Preparing for a Provider Appointment

Posted October 23, 2017

It can be sometimes feel daunting to get all of your goals met during your provider appointment. Between your questions and goals, the treatment planning of the provider, and limited appointment length it can feel like there isn’t enough time to get everything accomplished. This can be frustrating and disheartening for individuals who experience chronic pain and medical conditions. To avoid feeling shut down during your appointments, it is important to take active steps in preparing for these meetings. This planning can help to build confidence and sense of control, in addition to working towards efficiently meeting your goals.

Prior to your appointment, take some time to plan ahead. Write down your list of questions and goals. Gather any medical history, medication lists, and any symptom tracking details you have been collecting. It can be helpful to store these details in a folder or binder. Plan out your transportation, and make sure to allow for plenty of time for unexpected traffic or road construction. Will there be parking on or off site? What is the schedule or call ahead policy for scheduling transportation? When you arrive at your appointment, ask your provider to establish the timeline, and share the tools you have gathered and your top priority goals for that meeting. Bring a notepad and pen, and make sure to write down any questions or next steps recommended by your provider. These tips can allow you to not only increase your experience of feeling heard during the appointment, but can also increase your ability to understand the treatment and to follow through effectively afterwards.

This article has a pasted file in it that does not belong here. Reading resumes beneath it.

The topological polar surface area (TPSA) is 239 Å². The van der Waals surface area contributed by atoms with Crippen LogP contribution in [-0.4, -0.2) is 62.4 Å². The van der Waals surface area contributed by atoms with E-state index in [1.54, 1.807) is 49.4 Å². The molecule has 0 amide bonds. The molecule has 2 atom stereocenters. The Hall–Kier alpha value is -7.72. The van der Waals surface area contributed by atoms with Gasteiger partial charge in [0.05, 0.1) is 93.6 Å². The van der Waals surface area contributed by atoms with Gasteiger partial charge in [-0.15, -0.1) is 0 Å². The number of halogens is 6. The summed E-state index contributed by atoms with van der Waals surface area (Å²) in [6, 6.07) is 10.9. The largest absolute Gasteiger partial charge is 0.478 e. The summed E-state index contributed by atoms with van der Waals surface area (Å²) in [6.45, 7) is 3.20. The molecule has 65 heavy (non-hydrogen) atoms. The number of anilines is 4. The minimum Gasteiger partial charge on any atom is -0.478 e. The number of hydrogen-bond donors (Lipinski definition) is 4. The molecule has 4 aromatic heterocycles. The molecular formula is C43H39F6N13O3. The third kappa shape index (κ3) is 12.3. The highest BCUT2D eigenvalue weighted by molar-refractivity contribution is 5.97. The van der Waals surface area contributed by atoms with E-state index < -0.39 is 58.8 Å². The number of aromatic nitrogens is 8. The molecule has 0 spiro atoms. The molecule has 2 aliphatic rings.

Written by:
Morgan Cusack, PsyD
Program Coordinator of Thrive for Mental Health and Chronic Pain Management at MHS

5 Things to Think About When Working With Integrated Dual Disorder Clients

Posted October 19, 2017
  1. A basic truth of behavioral health interventions is that no two clients are alike.
    It is important to remember this as we do our work and it is especially vital to keep in mind with the complication of two significant behavioral disorders. How a client’s chemical health and mental health issues interact, impact daily functioning, affect willingness and even abilities to participate in therapy, is a very individual thing.
  2. Another basic truth is that for all clients, ‘perception is reality.’
    This is important in IDD treatment since mental health symptoms and chemical use (and the effects of long-term use) have real consequences for how a client might perceive their world.
  3. A harsh truth of therapy is that change is difficult, time consuming, and at times, difficult to notice.
    For IDD clients, there can be a significantly higher degree of difficulty paired with a lower level of skills. This can make the process even harder, longer, and more difficult to experience a sense of success.
  4. Acceptance and support are key additive factors to success in therapy.
    IDD clients tend to have heavily damaged, if not absent, systems of support and acceptance.
    There is a drive from payers to identify the primary diagnosis as the target for treatment.
  5. IDD clients have two significant primary diagnoses in all cases, and the majority have significant issues across what used to be the five axis’ of diagnosis. We have to attend to all significant issues.
    ~Steven Girardeau, PsyD, LP, Director of Clinical Services at MHS